The nearing bicentennial of the historical journey has tourists stopping at sites.
BISMARCK, N.D. (AP) -- Midway through the bicentennial of its monumental journey across the unknown West, America's famed Corps of Discovery is once again pushing into uncharted territory.
Meriwether Lewis and William Clark have gone mainstream, after decades as the darlings of educators and history buffs. Whether measured in attendance at parks and commemorative events or sales of theme merchandise, the numbers say people from all over the world are paying attention.
As states and businesses along the trail celebrate an influx of tourist dollars, they also hope interest doesn't fizzle before the bicentennial wraps up in 2006.
"The historians know about it, and the teachers know about it. But now other people are picking up on it, and that's going to sustain," said Diane Norton, who sells officially licensed Lewis and Clark trinkets on the Internet.
The bicentennial has been anchored by 15 national "signature" events in 13 states, commemorating the corps' journey, their discoveries and their interactions with various tribes. The signature events are sanctioned by the National Council of the Lewis and Clark Bicentennial, a St. Louis-based nonprofit group chosen by Congress to organize events nationwide.
This year's signature events take place June 1 to July 4 in Great Falls, Mont., and Nov. 11 to 15 in Washington and Oregon. Four more signature events are scheduled for 2006. But other non-signature Lewis and Clark programs also are being held around the country, such as a reenactment of the corps' departure from Fort Mandan, N.D., scheduled for April 6 to 9.
Earlier events have proved fairly popular with travelers. When Nebraska's Corps of Discovery Festival at Fort Atkinson State Park ended last summer, even organizers were surprised that an estimated 65,000 people turned out.
Jeff Deitz, chairman of the Yellowstone County Lewis and Clark Bicentennial Commission in Billings, Mont., said he hopes the expedition's return journey doesn't get short shrift.
"A lot of scholars remark about the Lewis and Clark expedition, and consider it over once they reached the Pacific," Deitz said. "That's not true. A lot of significant discoveries occurred on the return journey."
Deitz and others planning Montana's second "signature" event in late July 2006 are working with return-trip sites in Idaho and North Dakota to funnel revelers to each other along the trail home.
Also, they're trying to broaden the appeal beyond die-hard Lewis and Clark enthusiasts by tying the event in with other well-established tourist attractions, such as the Little Bighorn Battlefield National Monument.
"We feel that by the time they've gotten to us, the scholarly approach has probably lost some of its appeal. We're going to emphasize families and fun," Deitz said.
The Lewis and Clark commemoration also is being promoted in a series of public service advertisements distributed by the Ad Council, a nonprofit group famous for campaigns that include the crime-fighting canine McGruff.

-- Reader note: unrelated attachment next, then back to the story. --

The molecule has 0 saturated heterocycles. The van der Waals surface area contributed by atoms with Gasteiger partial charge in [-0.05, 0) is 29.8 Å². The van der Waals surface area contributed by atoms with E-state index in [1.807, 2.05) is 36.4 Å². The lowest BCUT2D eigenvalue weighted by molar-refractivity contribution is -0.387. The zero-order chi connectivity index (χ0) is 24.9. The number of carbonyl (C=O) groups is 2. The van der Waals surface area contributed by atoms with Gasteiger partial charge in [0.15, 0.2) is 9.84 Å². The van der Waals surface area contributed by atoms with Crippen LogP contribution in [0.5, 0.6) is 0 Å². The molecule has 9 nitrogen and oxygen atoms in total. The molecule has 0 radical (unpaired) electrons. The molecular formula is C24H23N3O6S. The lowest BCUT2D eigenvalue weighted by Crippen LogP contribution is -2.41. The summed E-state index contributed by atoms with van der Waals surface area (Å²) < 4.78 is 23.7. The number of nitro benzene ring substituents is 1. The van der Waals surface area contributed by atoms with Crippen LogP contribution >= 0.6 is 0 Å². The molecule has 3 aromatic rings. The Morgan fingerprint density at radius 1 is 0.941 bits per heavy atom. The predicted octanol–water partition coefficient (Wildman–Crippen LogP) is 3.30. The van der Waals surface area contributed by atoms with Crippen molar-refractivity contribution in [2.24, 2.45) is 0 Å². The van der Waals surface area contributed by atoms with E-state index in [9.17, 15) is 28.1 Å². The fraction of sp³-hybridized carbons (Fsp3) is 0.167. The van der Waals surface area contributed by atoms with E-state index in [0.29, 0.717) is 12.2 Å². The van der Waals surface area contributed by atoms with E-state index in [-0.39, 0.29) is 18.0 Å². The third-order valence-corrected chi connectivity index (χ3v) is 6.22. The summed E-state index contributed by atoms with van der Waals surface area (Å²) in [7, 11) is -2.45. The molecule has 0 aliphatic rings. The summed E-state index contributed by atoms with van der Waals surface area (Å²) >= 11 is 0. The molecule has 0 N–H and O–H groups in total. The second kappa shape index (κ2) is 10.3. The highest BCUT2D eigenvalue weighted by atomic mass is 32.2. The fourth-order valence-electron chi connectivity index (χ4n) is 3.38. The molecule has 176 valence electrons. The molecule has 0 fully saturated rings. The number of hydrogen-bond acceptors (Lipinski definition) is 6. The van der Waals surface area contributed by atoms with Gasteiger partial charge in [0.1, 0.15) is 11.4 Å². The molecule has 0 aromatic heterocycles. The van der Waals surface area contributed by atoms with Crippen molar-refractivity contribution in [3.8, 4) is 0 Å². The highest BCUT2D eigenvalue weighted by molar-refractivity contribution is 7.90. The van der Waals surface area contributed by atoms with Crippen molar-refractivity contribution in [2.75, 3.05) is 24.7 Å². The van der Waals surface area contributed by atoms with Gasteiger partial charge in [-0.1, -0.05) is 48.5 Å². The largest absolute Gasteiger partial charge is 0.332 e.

The campaign focuses on social ideals like cultural diversity, teamwork and environmental stewardship. Personalities of the expedition also are featured, including Sacagawea (Sakakawea in North Dakota), the woman known as the expedition's American Indian guide, and Clark's personal slave York, the only black member of the expedition.
In states along the trail, officials also say they hope the national exposure will generate lasting interest in places not normally considered vacation hot spots.
North Dakota is considered one of the most enthusiastic of this group. Officials are counting on the bicentennial to boost tourism in the state once described by news commentator and native son Eric Sevareid as "a large, rectangular blank spot in the nation's mind."
Lewis and Clark spent their first winter in an area near present-day Washburn, on the east bank of the Missouri River, and in what is now North Dakota on the return trip.
Tourists already seem to be following them.
David Borlaug, who oversees the Lewis and Clark Interpretive Center in Washburn, sees a steady stream of visitors from across the country and around the world.
While most historical attractions rarely top the attendance logged in their first year, Fort Mandan's 44,000 visitors in 2003 doubled its opening-year mark. In 2004, it attracted nearly 50,000.
Borlaug said he thinks the Lewis and Clark bicentennial already has fundamentally changed North Dakota's reputation with travelers.
"Our whole tourism strategy has been just to slow people down on the way to somewhere else. We're a speed bump on the way to Montana," he said. "What has changed now, because of Lewis and Clark, is we are a destination."
Lewis and Clark overload
As the onslaught of marketing continues, residents of bicentennial states can be forgiven a certain amount of Lewis and Clark fatigue.
"We're kind of all tired of hearing about it around here," said Sara Otte Coleman, North Dakota's tourism director. "But what we have to realize is that the national research ... shows that still, we haven't reached the consciousness of most of America yet."
Norton, who runs her business selling Lewis and Clark trinkets from Yankton, S.D., measures the public interest by the many new hits her Web site gets each day.
Some of those visitors are logging in from the East Coast and foreign countries -- and they're buying stuff.
Last year, sales for Norton's business increased 46 percent, putting a rush on suppliers to crank out more Lewis-and-Clark-themed candles, hiking sticks, Christmas ornaments and chrome license-plate frames.
She doesn't expect the growth to end anytime soon.
"I think it's just beginning," she said.
"We're not even close to the point of saturation."
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